In my training class, Sales and Service Excellence, I talk about the sales process. In doing so, I emphasize that selling is a process. It is not one singular act, but a series of actions, focused on the customer’s needs and wants that evolve into a sale.  Many representatives do an outstanding job right up to asking for the sale and then they “freeze!”

Think about this-If we have done our jobs right in the initial part of the sales process of:

  • creating a positive first impression
  • developing rapport
  • asking open-ended questions to determine needs
  • delivered a professional presentation

Isn’t asking for the business the natural conclusion to all our efforts?

So why the challenge of finishing the job?

Is it a fear of rejection?

A lack of confidence?

If we believe in our company and our product, asking for the business should be easier than we might think.

Try these time tested closes for your success:

Six Time-Tested Closes

Successful closing techniques develop and improve with time and experience. As you read the following 6 closes, think of how you can tailor each one to the needs and personalities of your own clients for a sure boost in sales.

  • The Constant-Close Technique

Ask a question that points to and assumes a sale. You might say, “Which features are most important to you, Mrs. Taylor?” or “Don’t you agree that this service will build your profit picture, Fred?” Try to paint a picture with words .in your client’s mind of them enjoying your product or service

  • The Summary Close

Ask for the client’s agreement after each point in your presentation. Vary the importance of your features according to the interest the client shows through their own nonverbal messages as you give your presentation.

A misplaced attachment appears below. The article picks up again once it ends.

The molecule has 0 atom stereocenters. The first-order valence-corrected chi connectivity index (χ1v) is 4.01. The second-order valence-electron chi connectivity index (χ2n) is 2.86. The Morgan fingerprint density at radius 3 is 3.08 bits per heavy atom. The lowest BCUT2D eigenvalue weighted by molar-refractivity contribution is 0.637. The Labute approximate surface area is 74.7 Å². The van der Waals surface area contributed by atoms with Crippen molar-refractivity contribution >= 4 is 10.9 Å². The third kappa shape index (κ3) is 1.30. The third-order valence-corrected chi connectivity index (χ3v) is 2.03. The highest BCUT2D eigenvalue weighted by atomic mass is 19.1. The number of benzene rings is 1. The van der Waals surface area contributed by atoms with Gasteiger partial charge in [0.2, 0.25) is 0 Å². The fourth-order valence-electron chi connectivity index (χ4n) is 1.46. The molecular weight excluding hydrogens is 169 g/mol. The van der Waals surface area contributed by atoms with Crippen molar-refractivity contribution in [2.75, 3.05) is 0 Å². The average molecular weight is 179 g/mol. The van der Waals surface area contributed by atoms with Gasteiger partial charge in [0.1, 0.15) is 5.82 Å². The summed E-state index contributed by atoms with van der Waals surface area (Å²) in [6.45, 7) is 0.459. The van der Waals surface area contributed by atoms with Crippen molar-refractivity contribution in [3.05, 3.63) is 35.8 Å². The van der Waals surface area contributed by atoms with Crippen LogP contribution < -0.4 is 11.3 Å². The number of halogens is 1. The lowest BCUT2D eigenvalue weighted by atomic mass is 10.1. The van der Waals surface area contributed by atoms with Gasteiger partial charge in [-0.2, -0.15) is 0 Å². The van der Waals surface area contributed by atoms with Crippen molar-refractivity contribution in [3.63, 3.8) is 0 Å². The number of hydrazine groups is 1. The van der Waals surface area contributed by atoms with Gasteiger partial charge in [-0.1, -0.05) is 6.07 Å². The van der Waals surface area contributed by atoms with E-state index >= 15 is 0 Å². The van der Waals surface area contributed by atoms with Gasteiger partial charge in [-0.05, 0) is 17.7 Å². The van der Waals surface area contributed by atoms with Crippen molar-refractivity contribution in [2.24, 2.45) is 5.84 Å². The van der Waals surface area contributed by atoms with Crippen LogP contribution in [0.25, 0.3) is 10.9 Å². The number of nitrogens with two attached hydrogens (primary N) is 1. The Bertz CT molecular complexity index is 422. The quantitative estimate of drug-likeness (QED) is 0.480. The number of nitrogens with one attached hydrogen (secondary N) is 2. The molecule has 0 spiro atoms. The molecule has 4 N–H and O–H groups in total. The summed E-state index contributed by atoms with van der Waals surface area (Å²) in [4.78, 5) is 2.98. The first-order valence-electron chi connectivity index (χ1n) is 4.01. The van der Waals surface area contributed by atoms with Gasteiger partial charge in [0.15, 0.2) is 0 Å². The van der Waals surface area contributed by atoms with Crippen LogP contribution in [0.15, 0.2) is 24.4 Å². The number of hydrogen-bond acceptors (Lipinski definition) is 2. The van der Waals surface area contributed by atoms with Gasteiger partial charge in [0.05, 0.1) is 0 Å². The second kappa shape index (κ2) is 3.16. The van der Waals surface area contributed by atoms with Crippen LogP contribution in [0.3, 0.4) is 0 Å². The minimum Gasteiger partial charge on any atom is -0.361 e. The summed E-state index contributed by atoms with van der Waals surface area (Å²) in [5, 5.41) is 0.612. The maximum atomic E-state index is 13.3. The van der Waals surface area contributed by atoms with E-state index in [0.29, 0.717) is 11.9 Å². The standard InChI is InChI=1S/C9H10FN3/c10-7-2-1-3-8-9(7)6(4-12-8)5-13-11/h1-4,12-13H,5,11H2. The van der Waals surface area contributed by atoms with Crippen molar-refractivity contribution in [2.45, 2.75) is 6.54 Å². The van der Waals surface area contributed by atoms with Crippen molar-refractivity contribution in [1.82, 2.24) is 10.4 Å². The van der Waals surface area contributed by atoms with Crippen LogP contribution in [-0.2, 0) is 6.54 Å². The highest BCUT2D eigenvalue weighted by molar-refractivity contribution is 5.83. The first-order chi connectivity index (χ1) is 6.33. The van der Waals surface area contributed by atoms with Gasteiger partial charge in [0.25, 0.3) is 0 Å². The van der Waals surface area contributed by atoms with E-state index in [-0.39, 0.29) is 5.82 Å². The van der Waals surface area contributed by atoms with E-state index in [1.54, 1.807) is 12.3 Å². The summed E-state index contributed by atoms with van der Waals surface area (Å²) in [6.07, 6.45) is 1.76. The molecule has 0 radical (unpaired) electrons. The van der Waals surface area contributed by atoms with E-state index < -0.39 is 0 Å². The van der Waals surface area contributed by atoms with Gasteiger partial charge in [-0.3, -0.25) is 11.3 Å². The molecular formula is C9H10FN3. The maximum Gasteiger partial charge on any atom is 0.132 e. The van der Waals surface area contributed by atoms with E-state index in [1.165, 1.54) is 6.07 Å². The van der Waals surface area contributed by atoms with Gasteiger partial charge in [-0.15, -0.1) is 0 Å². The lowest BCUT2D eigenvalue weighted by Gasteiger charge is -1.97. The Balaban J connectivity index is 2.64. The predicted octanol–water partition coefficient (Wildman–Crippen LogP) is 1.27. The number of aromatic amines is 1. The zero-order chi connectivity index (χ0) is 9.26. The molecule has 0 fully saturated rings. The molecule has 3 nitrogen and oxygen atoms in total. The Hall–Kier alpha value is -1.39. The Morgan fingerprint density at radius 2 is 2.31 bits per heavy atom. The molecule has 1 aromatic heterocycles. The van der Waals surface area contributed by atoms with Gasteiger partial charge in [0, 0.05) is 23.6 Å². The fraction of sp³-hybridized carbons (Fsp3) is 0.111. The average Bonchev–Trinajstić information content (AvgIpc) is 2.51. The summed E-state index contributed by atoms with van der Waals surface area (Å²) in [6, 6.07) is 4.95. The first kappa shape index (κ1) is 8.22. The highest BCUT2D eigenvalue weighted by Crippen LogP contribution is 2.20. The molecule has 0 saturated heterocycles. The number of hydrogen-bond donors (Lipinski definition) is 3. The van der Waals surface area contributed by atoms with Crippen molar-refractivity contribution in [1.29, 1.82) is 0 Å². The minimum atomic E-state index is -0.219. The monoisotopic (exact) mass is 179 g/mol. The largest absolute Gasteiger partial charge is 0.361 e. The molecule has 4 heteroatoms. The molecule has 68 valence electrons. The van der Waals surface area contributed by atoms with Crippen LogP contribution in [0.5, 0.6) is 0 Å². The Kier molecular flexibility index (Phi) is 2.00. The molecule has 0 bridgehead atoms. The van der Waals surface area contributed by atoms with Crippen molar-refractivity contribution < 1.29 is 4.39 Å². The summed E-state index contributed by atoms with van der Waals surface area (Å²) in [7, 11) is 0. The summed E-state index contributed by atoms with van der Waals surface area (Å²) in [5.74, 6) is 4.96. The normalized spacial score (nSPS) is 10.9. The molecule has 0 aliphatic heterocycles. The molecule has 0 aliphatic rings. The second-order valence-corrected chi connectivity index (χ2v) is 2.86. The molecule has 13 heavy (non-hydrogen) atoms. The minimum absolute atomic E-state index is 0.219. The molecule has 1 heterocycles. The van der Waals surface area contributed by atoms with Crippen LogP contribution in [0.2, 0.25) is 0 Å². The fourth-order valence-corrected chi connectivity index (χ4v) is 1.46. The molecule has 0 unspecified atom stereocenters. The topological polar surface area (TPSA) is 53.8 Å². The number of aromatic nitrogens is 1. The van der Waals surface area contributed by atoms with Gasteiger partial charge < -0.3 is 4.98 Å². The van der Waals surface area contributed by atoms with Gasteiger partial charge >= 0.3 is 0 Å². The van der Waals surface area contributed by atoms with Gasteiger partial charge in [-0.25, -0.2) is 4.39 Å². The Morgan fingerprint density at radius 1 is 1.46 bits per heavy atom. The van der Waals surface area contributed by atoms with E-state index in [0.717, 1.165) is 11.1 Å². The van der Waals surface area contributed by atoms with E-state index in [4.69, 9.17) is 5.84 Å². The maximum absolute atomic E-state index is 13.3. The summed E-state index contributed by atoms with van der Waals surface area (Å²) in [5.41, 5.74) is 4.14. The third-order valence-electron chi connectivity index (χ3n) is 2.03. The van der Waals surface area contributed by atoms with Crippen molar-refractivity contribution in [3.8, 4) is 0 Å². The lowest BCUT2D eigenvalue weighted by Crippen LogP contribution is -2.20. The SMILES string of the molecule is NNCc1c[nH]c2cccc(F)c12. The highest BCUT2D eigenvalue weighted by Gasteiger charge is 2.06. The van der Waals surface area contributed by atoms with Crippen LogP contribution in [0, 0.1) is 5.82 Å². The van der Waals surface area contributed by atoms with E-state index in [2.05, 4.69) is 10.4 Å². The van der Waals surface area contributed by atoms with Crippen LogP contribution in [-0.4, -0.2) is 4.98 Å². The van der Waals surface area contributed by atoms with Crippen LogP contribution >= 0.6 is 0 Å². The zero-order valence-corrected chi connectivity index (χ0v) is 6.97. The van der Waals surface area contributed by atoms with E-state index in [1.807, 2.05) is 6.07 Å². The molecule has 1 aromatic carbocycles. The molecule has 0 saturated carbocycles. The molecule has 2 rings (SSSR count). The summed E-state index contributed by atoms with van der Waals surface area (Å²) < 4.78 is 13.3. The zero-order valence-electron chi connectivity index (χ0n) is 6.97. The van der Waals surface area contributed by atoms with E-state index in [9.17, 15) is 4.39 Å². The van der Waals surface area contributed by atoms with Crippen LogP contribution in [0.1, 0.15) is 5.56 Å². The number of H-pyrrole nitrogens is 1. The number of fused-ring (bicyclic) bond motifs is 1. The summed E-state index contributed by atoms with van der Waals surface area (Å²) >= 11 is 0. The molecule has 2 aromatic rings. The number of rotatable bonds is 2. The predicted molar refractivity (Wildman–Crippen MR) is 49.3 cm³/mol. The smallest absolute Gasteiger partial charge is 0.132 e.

• The Assume-the-Sale Close

Always develop trust and a solid buyer/seller relationship before trying this close. Then when you receive a positive response from the client, go ahead and say, “OK, George, we can start this project on Monday.”

  • The Better-Act-Now Close

This close puts the fear of losing out in your client’s mind. If he or she doesn’t act on your proposal, your time will be booked up, your services will go to a competitor or your price will increase. It works well with the client who wants to procrastinate.

  • The Little Decision Close

This is one of the most successful and widely used closing techniques. By asking a lot of little questions designed to get your client into the pattern of saying yes, the big yes is much easier. You can say, “Do you like this color selection?” then “Is there enough time for processing and delivery to meet your deadlines?” “May I write up the order, so we can get started right away?”

  • Ask-for-the-Order Close When all circumstances point toward the client’s readiness to buy – simply ask for the sale.

Remember a large part of your job as a sales professional is helping the customer choose what they really want to buy! 

Happy sales to you….



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